Ever since Faraday it has been understood that electricity and magnetism are inseparable. Electric current influences the magnetized needle of a compass, and the motion of a magnet can create an electrical current in a metal coil.
Gravity seems different not only because it always is attractive, but also because it is understood to be the reason why bodies not only move towards each other, but also orbit each other. And that i ... (read more)
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2016-08-29

We all know Mother Nature’s gradualist ways and have coined phrases for them: “Rome was not built in a day”; “a journey of a thousand miles starts with a step”, “little drops of water make a mighty ocean”, etc. Unfortunately, some cosmologists would prefer that the universe become wealthy overnight. The universe is now 1052kg rich (i.e. about 1069J) and they want to force this wealth, our current mass estimate into the very beginning (time zero), the Planck epoch and the other early times.  Of course, Mother Nature has resisted this get-rich-quick attitude and has inflicted such versions of our Big bang model with riddles, like the flatness and singularity problems for example.

In this post, I quote from Steven Weinberg’s popular book, The First Three Minutes,

 “As the explosion continued the temperature dropped …but the temperature continued to drop, finally reaching one thousand million degrees (109K) at the end of the first three minutes. It was then cool enough for the protons and neu ... (read more)

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2016-08-08
After the publication of this paper, I enjoyed personal communication with Aloysius Martinich and discovered that I misused if and only if in several places of this paper. The corrections are below:

The formula indicates the following:
1. A is relatively identical to the value, but A is not absolutely identical to the value.
2. B is relatively identical to the value, but B is not absolutely identical to the value.
3. The value of A is absolutely identical to the value of B.
4. A is not identical to B.
(page 135)

1. The expression 1 + 3 is relatively identical to the value 4, but 1 + 3 is not absolutely identical to 4.

2. The expression 2 + 2 is relatively identical to the value 4, but 2 + 2 is not absolutely identical to 4.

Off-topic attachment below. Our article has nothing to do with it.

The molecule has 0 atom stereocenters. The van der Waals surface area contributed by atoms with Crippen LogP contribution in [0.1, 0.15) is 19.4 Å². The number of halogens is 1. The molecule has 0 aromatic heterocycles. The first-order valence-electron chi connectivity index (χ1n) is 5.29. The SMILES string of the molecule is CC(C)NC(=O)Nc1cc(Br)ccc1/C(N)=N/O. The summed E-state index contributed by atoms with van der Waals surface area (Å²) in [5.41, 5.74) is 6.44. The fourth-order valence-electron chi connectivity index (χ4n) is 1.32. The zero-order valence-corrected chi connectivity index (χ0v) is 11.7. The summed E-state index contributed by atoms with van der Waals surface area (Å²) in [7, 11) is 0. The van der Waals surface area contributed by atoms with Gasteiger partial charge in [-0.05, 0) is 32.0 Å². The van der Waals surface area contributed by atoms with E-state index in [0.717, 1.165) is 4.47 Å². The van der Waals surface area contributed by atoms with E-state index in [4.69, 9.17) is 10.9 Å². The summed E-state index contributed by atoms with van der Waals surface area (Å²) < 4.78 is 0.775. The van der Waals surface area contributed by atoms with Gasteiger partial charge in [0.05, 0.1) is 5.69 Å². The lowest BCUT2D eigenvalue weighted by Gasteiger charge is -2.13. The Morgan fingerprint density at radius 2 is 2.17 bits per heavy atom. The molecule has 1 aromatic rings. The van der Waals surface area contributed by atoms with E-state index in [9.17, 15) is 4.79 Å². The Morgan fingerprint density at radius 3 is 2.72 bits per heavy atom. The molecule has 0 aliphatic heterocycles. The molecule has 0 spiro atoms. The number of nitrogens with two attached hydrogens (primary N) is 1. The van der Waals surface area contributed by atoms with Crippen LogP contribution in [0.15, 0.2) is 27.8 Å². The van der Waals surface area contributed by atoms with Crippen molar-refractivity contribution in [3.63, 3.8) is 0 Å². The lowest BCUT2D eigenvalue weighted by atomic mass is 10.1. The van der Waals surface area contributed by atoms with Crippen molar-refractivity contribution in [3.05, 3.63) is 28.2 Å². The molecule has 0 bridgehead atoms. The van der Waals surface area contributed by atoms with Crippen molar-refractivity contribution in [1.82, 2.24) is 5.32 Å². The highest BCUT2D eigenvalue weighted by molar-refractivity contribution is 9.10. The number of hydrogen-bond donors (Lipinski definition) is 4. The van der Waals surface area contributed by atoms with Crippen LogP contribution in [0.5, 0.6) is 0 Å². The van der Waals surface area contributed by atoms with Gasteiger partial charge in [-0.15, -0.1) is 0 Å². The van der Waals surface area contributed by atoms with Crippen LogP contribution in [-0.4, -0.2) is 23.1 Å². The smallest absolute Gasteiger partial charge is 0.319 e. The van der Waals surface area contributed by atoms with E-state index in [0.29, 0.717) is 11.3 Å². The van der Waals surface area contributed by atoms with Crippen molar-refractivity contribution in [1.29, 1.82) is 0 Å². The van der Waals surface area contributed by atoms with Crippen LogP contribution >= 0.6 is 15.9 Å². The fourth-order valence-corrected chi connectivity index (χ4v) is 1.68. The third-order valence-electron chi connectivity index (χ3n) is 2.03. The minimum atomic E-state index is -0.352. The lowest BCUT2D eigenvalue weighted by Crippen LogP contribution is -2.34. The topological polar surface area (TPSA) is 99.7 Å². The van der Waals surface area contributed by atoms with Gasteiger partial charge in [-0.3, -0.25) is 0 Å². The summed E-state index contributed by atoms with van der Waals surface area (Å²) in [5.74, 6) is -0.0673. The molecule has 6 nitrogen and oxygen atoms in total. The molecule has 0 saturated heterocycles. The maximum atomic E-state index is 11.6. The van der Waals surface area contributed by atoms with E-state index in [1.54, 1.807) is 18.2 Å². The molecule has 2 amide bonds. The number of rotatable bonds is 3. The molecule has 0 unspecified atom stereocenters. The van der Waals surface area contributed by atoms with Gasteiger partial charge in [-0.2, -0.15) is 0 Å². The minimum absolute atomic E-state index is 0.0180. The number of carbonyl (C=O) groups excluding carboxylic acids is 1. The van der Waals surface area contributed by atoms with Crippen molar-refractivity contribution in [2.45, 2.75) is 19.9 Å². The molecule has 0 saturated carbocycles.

3. The value of 1 + 3 is absolutely identical to the value of 2 + 2.
4. The expression 1 + 3 is not identical to the expression 2 + 2.
(page 135)

1. The triumvir was relatively identical to Lepidus, but the triumvir was not absolutely identical to Lepidus.
2. The pontifex maximus ... (read more)


2016-07-20



This thread has been abusively deleted. The Philpapers Team offered me the opportunity to restore it.

"How many threads do you need to restore? Combining multiple posts into one would be a way to get around the limitation on 2 posts, and would also be less work for you. Since they were previously accepted, we'll make sure to accept them if you notify us ahead of time with the subject heading." The PhilPapers Team

]

1 What is the goal of vision, and does it need one?
The problem of the teleological approach is that it assumes that which still is not and cannot be known: clear vision. How can the brain have as goal the elimination of obstacles to clear vision, through, among other, all kinds of ocular movements, if clear vision is itself the result of these movements? As we shall see, many visual phenomena has been approached under this naive perspective, with many complex theories as a result.
If, like I claim, clear vision can never be the goal of the visual system, but only its effect, tha ... (read more)

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2016-07-20
It seems to me that this work is very much unavailable to students and professionals. Have not found it online in any form, save for a few hardcover editions for more than $500. Crazy.

2016-07-11

In a recent article “From Sexuality to Eroticism: The Making of the Human Mind” http://www.scirp.org/journal/AA/ I describe a new scenario for human evolution. Besides the well known topics of upright gait and explorative curiosity I dwell on the realm of erotic life. I do this in accordance with Owen Lovejoy’s pair-bonding hypothesis of human origins. In consequence of their upright gait early humans practiced frontal eye-to-eye copulation. In the beginning this was merely random and took place in the horde. But some females may have felt better with a specific male and thus looked for intimate relations with him. Here begins a sort of “emotional selection”, different from mere sexual selection for good genes. Through long-term bonds erotic feelings are intensified and extended onto higher-order emotions such as hope and jealousy. This scenario is confirmed by the fact that the development of the large brain of humans seems to be more in relation to emotional development than to techn ... (read more)